MightyRC turns smartphones into universal remotes for household appliances
Having already replaced standalone cameras for many people, the smartphone also has the humble remote control in its sights. MightyRC is the latest in a line of products looking to reduce remote control clutter in the environment where they have multiplied the most over the years – the living room. It allows all appliances compatible with infrared remotes to be controlled via a single app on a smartphone or tablet.
The MightyRC system is made up of a box measuring 80 x 80 x 18 mm (3.1 x 3.1 x 0.7 in) and a companion smartphone app. Commands are entered in the app and transmitted to the box over Bluetooth 4.0, provided the smartphone is within 100 ft (30 m) range. The box then relays these commands to the various appliances using an infrared transmitter. The company claims the IR transmitter is good to a range of around 6 m (20 ft), and is so powerful that appliances won't necessarily need to be in the box's line of sight – although don't go expecting the infrared beams to travel through walls. The device also has an infrared receiver, which allows it to learn from existing remotes.
Naming each of your devices in the app will allow the MightyRC to differentiate between the them. Further to channeling the controls of these different appliances into the one interface, MightyRC also features a nifty "Activation" function. This feature allows users to program a one-touch control to activate preset functions across different devices. So you could, in theory, setup an activation called "King of Westeros" allowing you to switch on your television, switch the cable box to the correct channel, and turn on the surround sound system with just one click in time for the latest episode of Game of Thrones.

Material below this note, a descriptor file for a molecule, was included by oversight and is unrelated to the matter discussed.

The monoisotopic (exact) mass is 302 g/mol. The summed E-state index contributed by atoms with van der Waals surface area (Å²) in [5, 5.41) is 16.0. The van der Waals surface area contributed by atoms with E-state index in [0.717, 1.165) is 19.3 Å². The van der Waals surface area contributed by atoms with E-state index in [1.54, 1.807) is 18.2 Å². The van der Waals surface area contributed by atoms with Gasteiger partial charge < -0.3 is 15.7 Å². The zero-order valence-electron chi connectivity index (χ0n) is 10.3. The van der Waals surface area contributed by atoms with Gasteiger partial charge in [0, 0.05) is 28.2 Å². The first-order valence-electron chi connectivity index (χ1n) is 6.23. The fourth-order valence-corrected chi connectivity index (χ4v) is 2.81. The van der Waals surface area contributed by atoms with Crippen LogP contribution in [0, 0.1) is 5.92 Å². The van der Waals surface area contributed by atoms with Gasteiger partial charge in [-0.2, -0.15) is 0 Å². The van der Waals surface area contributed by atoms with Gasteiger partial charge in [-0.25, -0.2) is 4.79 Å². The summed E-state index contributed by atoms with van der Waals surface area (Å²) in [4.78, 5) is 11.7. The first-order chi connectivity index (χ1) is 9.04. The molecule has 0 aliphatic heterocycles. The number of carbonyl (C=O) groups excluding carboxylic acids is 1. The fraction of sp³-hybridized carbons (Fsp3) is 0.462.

The MightyRC isn't alone in fighting the battle against overcrowded coffee tables. Indeed, recent smartphones such as the Galaxy S4 and S5 actually have infrared capabilities built-in. There are also systems like the VooMote, L5 Remote and Satechi's Universal Remote, however, all of these require an extra piece of hardware to be attached to the smartphone. Logitech's Harmony Link is more similar to the MightyRC, but communicates via Wi-Fi instead of Bluetooth and is limited to the control of up to eight appliances.
MightyRC also features gesture controls, meaning settings such as volume and brightness can be adjusted in the app with an intuitive slide of the thumb. The box is powered by three AAA batteries, which the company says should be good for six months of use.
The MightyRC supports both iOS and Android 4.3 devices with Bluetooth 4.0 and is currently the subject of a crowdfunding campaign on Indiegogo. A pledge of US$49 will put you in line for the device, with shipping estimated for November 2014 if all goes to plan.
You can see the company's pitch video below.
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I'm waiting for an innovation where someone invents a device, that has buttons and is a dedicated just for TV controlling. Oh wait...
@Thomas Roberts Rasperry Pi would be total overkill for this. Learning IR box can be made using Atmega8 MCU, which costs 1$. Bluetooth communication for 5$. Wifi is a bit costly though, for about 20$. Rasperry could do a whole GUI with internet and everything.
Poor idea, but it strikes in the "Wifi and touch screen for EVERYTHING" market. This has been done before(I have done this before), but never to a product, because it's way too inconvenient for the application. You don't need a touch screen and wifi for a bucket of paint. Not just yet.